GSEB Class 9 Social Science Notes Chapter 16 Climate

Our Revision Notes for GSEB Class 9 Social Science Notes Chapter 16 Climate summarises the key points of a chapter and useful resource to prepare effectively for the upcoming board exams.

Climate Class 9 GSEB Notes Social Science Chapter 10

Climate Class 9 GSEB Notes

→ Climate is an average of atmospheric conditions over a long period.

→ Weather is an average of short term conditions of atmosphere.

→ The winds which change their direction according to the season are called ‘Monsoon winds’.

GSEB Class 9 Social Science Notes Chapter 16 Climate

→ These winds are so named after the Arabic word ‘Mausim’.

→ Seasons are caused due to the axial tilt.

→ Regions receiving more sun light experience summer while regions receiving less sun light experience winter.

→ Rotation and revolution of the earth have a direct impact on the food, clothing and residences of man.

→ South India has a peninsular shape, hence it experiences moderate maritime climate, while the climate becomes more continental while going away from the sea shore.

GSEB Class 9 Social Science Notes Chapter 16 Climate

→ A large part of North India is away from the sea coast so it experiences continental climate.

Factors affecting the climate : The climate of India :
→ Latitude : Climate type on the surface of the earth changes according to the latitude of the place concerned.

→ Distance from sea: Water and land have different capacity to conserve and release the solar heat.

→ Asa result, coastal regions experience temperature climate, while the climate becomes continental in the interior places away from sea coast.

→ Altitude: As we go higher in the atmosphere from sea level, air pressure and air temperature decreases, while higher relief gets more rain.

→ Due to the high altitude, the Himalayan peaks remain snow covered throughout the year.

→ Atmospheric pressure and winds: During winter, high pressure develops to the north of Himalayas.

GSEB Class 9 Social Science Notes Chapter 16 Climate

→ Cold and dry winds from this region blow towards the oceanic area where low pressure is created.

→ During summer, low pressure develops due to high temperature over central Asia and Indian landmass.

→ Phenomena like Jet Stream, Western Disturbances, El- Nino, I.T.C.Z. have affected the Indian weather to a great extent.

Seasons of India :
→ India Meteorological Department of Government of India at Delhi has divided the climate of India into four seasons : Winter, Summer, Rainy season, Retreating Monsoon season.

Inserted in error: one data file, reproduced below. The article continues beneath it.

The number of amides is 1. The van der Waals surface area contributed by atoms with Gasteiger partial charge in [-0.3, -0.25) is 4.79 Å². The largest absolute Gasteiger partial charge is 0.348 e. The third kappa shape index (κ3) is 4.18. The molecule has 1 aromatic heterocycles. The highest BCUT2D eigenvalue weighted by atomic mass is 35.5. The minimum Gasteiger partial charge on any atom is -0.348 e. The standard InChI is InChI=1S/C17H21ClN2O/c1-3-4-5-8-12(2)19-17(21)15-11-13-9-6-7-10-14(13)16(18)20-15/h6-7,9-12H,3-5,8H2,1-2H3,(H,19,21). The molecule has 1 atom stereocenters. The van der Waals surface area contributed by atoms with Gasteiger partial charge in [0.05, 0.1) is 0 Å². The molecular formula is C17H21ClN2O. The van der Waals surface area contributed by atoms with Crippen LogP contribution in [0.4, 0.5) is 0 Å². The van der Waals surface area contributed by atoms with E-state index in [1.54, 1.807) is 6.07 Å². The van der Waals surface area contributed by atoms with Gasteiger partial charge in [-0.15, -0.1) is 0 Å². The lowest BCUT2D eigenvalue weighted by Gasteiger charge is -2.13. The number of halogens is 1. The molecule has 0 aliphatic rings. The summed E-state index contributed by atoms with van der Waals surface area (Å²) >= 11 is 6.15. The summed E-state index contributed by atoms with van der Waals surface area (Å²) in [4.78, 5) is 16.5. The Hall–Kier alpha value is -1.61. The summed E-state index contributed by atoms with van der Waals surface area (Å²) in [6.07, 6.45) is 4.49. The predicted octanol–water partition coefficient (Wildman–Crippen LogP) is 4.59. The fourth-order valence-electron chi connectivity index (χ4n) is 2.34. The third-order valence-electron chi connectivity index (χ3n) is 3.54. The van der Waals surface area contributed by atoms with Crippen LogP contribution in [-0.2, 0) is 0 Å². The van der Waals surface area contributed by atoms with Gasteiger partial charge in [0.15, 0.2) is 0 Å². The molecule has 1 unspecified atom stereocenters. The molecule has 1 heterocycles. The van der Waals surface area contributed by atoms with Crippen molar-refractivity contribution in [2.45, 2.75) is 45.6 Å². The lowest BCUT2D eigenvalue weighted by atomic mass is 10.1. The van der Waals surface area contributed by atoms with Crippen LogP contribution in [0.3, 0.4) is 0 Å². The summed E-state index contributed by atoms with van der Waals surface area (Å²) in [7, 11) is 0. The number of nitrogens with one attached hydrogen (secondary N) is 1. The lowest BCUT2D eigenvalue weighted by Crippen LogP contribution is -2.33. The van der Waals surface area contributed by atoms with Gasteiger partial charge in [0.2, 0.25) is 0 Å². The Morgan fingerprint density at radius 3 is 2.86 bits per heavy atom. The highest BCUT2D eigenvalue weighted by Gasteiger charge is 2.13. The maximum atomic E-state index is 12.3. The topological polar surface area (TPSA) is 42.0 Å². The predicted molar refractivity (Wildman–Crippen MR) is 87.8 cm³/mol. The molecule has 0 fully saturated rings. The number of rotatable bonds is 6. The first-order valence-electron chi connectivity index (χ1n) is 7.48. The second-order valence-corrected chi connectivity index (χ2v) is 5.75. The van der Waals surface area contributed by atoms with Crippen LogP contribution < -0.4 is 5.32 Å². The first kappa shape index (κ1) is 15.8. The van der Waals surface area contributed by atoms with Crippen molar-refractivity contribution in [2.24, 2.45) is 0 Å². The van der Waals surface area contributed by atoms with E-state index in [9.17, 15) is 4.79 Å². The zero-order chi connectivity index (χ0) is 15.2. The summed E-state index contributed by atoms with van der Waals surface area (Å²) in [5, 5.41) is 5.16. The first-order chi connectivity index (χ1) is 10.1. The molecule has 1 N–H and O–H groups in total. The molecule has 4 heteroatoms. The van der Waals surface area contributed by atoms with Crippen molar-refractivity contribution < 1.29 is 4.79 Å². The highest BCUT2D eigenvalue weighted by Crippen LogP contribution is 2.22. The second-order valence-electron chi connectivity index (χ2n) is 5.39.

Cold Weather season – Winter (December to February)

  • In India, the three months’ duration from December to February is considered as winter.
  • North-East India remains comparatively cooler as it is far away from the sea and some part of it is a desert.
  • In this season temperature decreases suddenly.
  • Frost in some area destructs the cotton crop.
  • Temperature does not fall below freezing point during winter except for the high mountainous regions.
  • South India is situated in torrid zone, near the equator and has a peninsular shape.
  • Its inner area is not very far from sea coast.
  • So this area does not feel severe cold as the Northern India during winter.
  • There is no snowfall.
  • Day is shorter and night is longer.

GSEB Class 9 Social Science Notes Chapter 16 Climate

Warm Weather season – summer (Grishma season)

  • In Indian the warm and dry season between March to May is called ‘Summer’.
  • During this period the sun rays fall vertically from south to north gradually and the landmass becomes warmer.
  • Temperature increases continuously.
  • Due to the altitude of peninsula and the plateau, the summer in south India is little mild.

The Advancing Monsoon (Rainy season – June to September)

  • About 80% of the rainfall country is received between June to September.
  • India farmer is busy in farming from the beginning of the rainy season.
  • South-West monsoon winds are responsible for the rain in this season and the humid and cloudy weather.
  • Due to the peninsular shape of South India, the South-West monsoon winds are divided into two parts:
    (1) Arabian Sea Current, and
    (2) Bay of Bengal Current.

Arabian Sea Current

  • Rain decreases northwards from Kerala to Karnataka, Goa and Maharashtra on western coast.
  • One branch of this current enters Madhya Pradesh through the Narmada valley.
  • This current further merges with the winds coming over from Bay of Bengal.

GSEB Class 9 Social Science Notes Chapter 16 Climate

Bay of Bengal Current

  • Second branch of the south – west monsoon winds first enters West Bengal and then reaches
    up to Meghalaya.
  • These winds contain maximum moisture which give heavy rain in Meghalaya.
  • ‘Rain Break’ is associated with the monsoon winds.
  • The monsoon rain falls for many days.

Retreating Monsoon (October – November)

  • Duration between October and November is better known as Retreating Monsoon.
  • When the pressure conditions change afterwards, these winds start flowing back towards the sea during October – November.
  • So this period is called season of ‘Retreating Monsoon’.

GSEB Class 9 Social Science Notes Chapter 16 Climate

Climate and Human Life

  • Irregularity and uncertainty are its characteristics which have a profound impact on climate and the food, life style, nature of people agriculture.
  • Due to high temperature during most of the year in India, a large variety of crops can be cultivated.

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